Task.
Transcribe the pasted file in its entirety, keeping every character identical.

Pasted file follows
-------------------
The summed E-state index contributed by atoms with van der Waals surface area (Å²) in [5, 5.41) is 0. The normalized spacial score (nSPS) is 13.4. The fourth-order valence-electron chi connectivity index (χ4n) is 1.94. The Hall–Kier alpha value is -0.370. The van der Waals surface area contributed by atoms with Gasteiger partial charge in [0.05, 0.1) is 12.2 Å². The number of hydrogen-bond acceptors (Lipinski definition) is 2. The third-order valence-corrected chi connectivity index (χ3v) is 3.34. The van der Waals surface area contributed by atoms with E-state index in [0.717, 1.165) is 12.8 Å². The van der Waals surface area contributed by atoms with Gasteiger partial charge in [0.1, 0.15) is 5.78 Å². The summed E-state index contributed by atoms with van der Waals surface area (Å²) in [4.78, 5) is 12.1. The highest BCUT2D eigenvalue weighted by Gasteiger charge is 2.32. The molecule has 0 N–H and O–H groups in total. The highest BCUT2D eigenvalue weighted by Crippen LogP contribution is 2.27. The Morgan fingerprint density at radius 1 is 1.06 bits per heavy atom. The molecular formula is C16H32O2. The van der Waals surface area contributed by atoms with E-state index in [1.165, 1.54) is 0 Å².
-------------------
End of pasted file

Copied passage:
The summed E-state index contributed by atoms with van der Waals surface area (Å²) in [5, 5.41) is 0. The normalized spacial score (nSPS) is 13.4. The fourth-order valence-electron chi connectivity index (χ4n) is 1.94. The Hall–Kier alpha value is -0.370. The van der Waals surface area contributed by atoms with Gasteiger partial charge in [0.05, 0.1) is 12.2 Å². The number of hydrogen-bond acceptors (Lipinski definition) is 2. The third-order valence-corrected chi connectivity index (χ3v) is 3.34. The van der Waals surface area contributed by atoms with E-state index in [0.717, 1.165) is 12.8 Å². The van der Waals surface area contributed by atoms with Gasteiger partial charge in [0.1, 0.15) is 5.78 Å². The summed E-state index contributed by atoms with van der Waals surface area (Å²) in [4.78, 5) is 12.1. The highest BCUT2D eigenvalue weighted by Gasteiger charge is 2.32. The molecule has 0 N–H and O–H groups in total. The highest BCUT2D eigenvalue weighted by Crippen LogP contribution is 2.27. The Morgan fingerprint density at radius 1 is 1.06 bits per heavy atom. The molecular formula is C16H32O2. The van der Waals surface area contributed by atoms with E-state index in [1.165, 1.54) is 0 Å².